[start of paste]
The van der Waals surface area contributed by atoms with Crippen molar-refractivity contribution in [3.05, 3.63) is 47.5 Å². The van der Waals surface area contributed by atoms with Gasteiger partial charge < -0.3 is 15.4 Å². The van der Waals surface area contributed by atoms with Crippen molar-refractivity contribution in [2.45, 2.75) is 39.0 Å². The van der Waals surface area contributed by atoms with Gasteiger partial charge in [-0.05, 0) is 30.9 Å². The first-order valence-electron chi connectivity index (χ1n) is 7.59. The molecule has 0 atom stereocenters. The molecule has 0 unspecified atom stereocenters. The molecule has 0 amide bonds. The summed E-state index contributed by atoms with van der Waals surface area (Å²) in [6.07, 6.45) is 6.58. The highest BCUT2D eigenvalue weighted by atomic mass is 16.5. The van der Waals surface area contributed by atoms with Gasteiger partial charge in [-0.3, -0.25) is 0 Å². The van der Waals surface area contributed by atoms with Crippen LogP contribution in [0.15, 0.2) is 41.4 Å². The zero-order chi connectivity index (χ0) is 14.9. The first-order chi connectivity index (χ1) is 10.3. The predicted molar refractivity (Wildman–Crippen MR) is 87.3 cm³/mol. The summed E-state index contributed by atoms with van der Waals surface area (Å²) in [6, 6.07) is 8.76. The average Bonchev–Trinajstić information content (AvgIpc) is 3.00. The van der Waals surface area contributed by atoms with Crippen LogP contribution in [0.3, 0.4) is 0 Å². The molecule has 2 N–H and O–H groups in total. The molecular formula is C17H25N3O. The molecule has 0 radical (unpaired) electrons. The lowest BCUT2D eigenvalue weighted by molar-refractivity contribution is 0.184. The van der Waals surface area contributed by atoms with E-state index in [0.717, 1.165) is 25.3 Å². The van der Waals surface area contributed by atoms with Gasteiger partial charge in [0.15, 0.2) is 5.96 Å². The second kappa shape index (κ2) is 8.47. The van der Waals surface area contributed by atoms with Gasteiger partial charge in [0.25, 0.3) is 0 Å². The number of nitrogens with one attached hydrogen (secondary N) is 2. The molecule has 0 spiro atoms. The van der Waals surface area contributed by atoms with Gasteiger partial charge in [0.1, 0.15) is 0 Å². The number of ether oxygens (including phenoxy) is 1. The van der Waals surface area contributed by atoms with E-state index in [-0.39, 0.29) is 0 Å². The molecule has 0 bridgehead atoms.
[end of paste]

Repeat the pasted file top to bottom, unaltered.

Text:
The van der Waals surface area contributed by atoms with Crippen molar-refractivity contribution in [3.05, 3.63) is 47.5 Å². The van der Waals surface area contributed by atoms with Gasteiger partial charge < -0.3 is 15.4 Å². The van der Waals surface area contributed by atoms with Crippen molar-refractivity contribution in [2.45, 2.75) is 39.0 Å². The van der Waals surface area contributed by atoms with Gasteiger partial charge in [-0.05, 0) is 30.9 Å². The first-order valence-electron chi connectivity index (χ1n) is 7.59. The molecule has 0 atom stereocenters. The molecule has 0 unspecified atom stereocenters. The molecule has 0 amide bonds. The summed E-state index contributed by atoms with van der Waals surface area (Å²) in [6.07, 6.45) is 6.58. The highest BCUT2D eigenvalue weighted by atomic mass is 16.5. The van der Waals surface area contributed by atoms with Gasteiger partial charge in [-0.3, -0.25) is 0 Å². The van der Waals surface area contributed by atoms with Crippen LogP contribution in [0.15, 0.2) is 41.4 Å². The zero-order chi connectivity index (χ0) is 14.9. The first-order chi connectivity index (χ1) is 10.3. The predicted molar refractivity (Wildman–Crippen MR) is 87.3 cm³/mol. The summed E-state index contributed by atoms with van der Waals surface area (Å²) in [6, 6.07) is 8.76. The average Bonchev–Trinajstić information content (AvgIpc) is 3.00. The van der Waals surface area contributed by atoms with Crippen LogP contribution in [0.3, 0.4) is 0 Å². The molecule has 2 N–H and O–H groups in total. The molecular formula is C17H25N3O. The molecule has 0 radical (unpaired) electrons. The lowest BCUT2D eigenvalue weighted by molar-refractivity contribution is 0.184. The van der Waals surface area contributed by atoms with E-state index in [0.717, 1.165) is 25.3 Å². The van der Waals surface area contributed by atoms with Gasteiger partial charge in [0.15, 0.2) is 5.96 Å². The second kappa shape index (κ2) is 8.47. The van der Waals surface area contributed by atoms with Gasteiger partial charge in [0.25, 0.3) is 0 Å². The number of nitrogens with one attached hydrogen (secondary N) is 2. The molecule has 0 spiro atoms. The van der Waals surface area contributed by atoms with Gasteiger partial charge in [0.1, 0.15) is 0 Å². The number of ether oxygens (including phenoxy) is 1. The van der Waals surface area contributed by atoms with E-state index in [-0.39, 0.29) is 0 Å². The molecule has 0 bridgehead atoms.